Wine Auction Breaks Single Lot Record in Hong Kong

by Kathy Jones on  October 5, 2014 at 5:22 PM Lifestyle News
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Sotheby's has said that an auction in Hong Kong broke the world record for the most expensive lot of wine ever sold, as 114 bottles of Burgundy fetched HK$12,556,250 ($1.6 million) on Saturday.
 Wine Auction Breaks Single Lot Record in Hong Kong
Wine Auction Breaks Single Lot Record in Hong Kong

The auction house said a collection of Romanee-Conti, one of the world's most sought after Burgundy labels, sold for the equivalent of $14,121 for each bottle or $1,700 per glass.

The lot contained six bottles of each of the 19 vintages made from 1992 to 2010.

The previous record for a single lot of wine -- also held by Sotheby's -- was $1.05 million for 50 cases of top Bordeaux Chateau Mouton Rothschild 1982, sold in New York in 2006.

"The Romanee-Conti Superlot presented a once-in-a-lifetime opportunity to acquire an unprecedented quantity of the world's most desirable wine," Robert Sleigh, head of Sotheby's Wine in Asia, said in a press release.

"It is only fitting that it has broken the world record to become the most valuable single wine lot ever sold at auction," he added.

A 66-magnum collection of Henri Jayer, owned by Silicon Valley magnate and Netscape founder James Clark, also sold for $1.1 million, or $16,000 per bottle.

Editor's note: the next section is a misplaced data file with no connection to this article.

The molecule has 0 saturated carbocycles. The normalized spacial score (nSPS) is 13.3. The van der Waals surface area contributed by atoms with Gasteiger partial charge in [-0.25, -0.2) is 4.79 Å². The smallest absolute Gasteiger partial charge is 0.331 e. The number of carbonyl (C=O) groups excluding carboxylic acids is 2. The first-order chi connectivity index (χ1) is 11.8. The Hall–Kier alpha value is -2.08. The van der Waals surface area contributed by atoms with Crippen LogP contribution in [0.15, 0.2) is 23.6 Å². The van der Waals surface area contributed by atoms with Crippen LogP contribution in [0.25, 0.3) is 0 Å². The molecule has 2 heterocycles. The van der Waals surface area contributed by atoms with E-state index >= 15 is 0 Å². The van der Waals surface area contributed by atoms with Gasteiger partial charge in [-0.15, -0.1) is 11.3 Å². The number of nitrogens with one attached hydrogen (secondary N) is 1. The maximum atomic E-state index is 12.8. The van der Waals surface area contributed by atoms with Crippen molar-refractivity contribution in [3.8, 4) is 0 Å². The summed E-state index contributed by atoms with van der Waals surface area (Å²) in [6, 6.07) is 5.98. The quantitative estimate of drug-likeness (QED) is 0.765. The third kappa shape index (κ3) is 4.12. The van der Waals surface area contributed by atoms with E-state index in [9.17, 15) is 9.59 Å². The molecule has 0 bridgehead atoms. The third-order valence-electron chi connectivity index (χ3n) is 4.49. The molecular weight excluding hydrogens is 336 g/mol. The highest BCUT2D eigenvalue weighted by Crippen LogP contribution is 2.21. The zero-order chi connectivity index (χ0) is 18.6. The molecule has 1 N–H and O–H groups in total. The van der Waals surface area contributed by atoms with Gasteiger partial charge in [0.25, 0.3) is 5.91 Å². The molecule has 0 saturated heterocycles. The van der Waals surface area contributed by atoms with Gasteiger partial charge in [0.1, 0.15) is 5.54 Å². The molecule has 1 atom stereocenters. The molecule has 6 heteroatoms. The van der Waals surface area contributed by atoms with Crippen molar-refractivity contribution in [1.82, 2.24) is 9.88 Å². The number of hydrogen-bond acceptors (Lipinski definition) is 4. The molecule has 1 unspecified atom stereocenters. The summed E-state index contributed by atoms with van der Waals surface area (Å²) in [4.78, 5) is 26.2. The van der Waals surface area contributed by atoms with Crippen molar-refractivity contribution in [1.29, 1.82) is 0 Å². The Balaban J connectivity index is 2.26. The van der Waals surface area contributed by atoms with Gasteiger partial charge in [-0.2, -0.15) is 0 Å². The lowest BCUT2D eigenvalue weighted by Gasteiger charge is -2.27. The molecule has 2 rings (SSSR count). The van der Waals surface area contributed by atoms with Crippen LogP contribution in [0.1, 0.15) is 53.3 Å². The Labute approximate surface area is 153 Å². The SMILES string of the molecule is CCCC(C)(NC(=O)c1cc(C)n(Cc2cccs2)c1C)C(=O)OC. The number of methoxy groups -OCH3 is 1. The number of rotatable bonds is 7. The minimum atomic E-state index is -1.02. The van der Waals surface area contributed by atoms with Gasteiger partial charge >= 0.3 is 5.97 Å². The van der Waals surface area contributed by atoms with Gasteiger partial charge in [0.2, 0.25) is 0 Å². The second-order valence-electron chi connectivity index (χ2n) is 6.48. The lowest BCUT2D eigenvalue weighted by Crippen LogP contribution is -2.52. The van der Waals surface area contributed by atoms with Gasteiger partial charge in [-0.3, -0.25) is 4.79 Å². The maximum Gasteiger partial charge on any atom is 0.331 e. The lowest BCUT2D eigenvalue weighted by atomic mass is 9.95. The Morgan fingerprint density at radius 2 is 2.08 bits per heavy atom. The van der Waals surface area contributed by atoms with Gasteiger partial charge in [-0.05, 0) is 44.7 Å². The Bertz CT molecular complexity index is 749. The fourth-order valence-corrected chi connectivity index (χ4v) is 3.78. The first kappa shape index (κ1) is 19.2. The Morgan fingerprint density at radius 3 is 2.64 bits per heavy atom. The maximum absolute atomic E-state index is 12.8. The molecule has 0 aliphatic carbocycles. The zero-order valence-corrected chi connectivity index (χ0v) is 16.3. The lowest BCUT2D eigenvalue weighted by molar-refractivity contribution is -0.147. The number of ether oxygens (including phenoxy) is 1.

Sotheby's did not release who acquired either lot.

The record sales come despite a much publicised anti-corruption campaign and separate austerity drive by Chinese president Xi Jinping which has hit luxury goods and vintage wine sales in Hong Kong hard.

According to a survey by Vinexpo Asia Pacific, mainland China's wine consumption fell by 2.5 percent last year, after 10 years of uninterrupted growth at a rate of 25 percent per year.

In 2013, China overtook France as the world's largest consumer of red wine, guzzling more than 155 million 9-litre cases or 1.865 billion bottles that year, according to Vinexpo.

But the official austerity drive in China has meant that people are increasingly turning to cheaper wines.

Source: AFP

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